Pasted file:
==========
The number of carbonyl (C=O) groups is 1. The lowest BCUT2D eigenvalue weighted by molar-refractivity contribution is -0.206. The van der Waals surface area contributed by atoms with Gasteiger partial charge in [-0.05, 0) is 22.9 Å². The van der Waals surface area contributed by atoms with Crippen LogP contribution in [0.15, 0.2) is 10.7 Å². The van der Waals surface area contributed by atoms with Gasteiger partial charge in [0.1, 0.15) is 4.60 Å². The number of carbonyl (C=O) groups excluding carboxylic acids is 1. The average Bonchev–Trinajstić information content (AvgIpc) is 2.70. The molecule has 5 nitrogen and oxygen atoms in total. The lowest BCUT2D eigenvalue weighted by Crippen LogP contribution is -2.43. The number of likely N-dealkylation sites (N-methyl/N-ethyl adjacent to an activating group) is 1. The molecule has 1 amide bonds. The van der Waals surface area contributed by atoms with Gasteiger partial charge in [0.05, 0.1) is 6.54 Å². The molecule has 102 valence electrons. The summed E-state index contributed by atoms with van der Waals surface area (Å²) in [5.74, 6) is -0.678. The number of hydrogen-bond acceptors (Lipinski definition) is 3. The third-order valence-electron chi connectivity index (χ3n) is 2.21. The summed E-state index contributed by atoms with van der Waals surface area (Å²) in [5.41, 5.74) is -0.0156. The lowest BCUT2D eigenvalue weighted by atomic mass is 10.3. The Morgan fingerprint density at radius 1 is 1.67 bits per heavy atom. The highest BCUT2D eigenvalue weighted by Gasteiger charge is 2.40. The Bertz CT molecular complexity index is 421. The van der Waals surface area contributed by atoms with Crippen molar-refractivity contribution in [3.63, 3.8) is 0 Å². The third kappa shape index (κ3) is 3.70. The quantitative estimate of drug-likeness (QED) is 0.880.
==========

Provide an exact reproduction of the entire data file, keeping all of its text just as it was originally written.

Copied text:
The number of carbonyl (C=O) groups is 1. The lowest BCUT2D eigenvalue weighted by molar-refractivity contribution is -0.206. The van der Waals surface area contributed by atoms with Gasteiger partial charge in [-0.05, 0) is 22.9 Å². The van der Waals surface area contributed by atoms with Crippen LogP contribution in [0.15, 0.2) is 10.7 Å². The van der Waals surface area contributed by atoms with Gasteiger partial charge in [0.1, 0.15) is 4.60 Å². The number of carbonyl (C=O) groups excluding carboxylic acids is 1. The average Bonchev–Trinajstić information content (AvgIpc) is 2.70. The molecule has 5 nitrogen and oxygen atoms in total. The lowest BCUT2D eigenvalue weighted by Crippen LogP contribution is -2.43. The number of likely N-dealkylation sites (N-methyl/N-ethyl adjacent to an activating group) is 1. The molecule has 1 amide bonds. The van der Waals surface area contributed by atoms with Gasteiger partial charge in [0.05, 0.1) is 6.54 Å². The molecule has 102 valence electrons. The summed E-state index contributed by atoms with van der Waals surface area (Å²) in [5.74, 6) is -0.678. The number of hydrogen-bond acceptors (Lipinski definition) is 3. The third-order valence-electron chi connectivity index (χ3n) is 2.21. The summed E-state index contributed by atoms with van der Waals surface area (Å²) in [5.41, 5.74) is -0.0156. The lowest BCUT2D eigenvalue weighted by atomic mass is 10.3. The Morgan fingerprint density at radius 1 is 1.67 bits per heavy atom. The highest BCUT2D eigenvalue weighted by Gasteiger charge is 2.40. The Bertz CT molecular complexity index is 421. The van der Waals surface area contributed by atoms with Crippen molar-refractivity contribution in [3.63, 3.8) is 0 Å². The third kappa shape index (κ3) is 3.70. The quantitative estimate of drug-likeness (QED) is 0.880.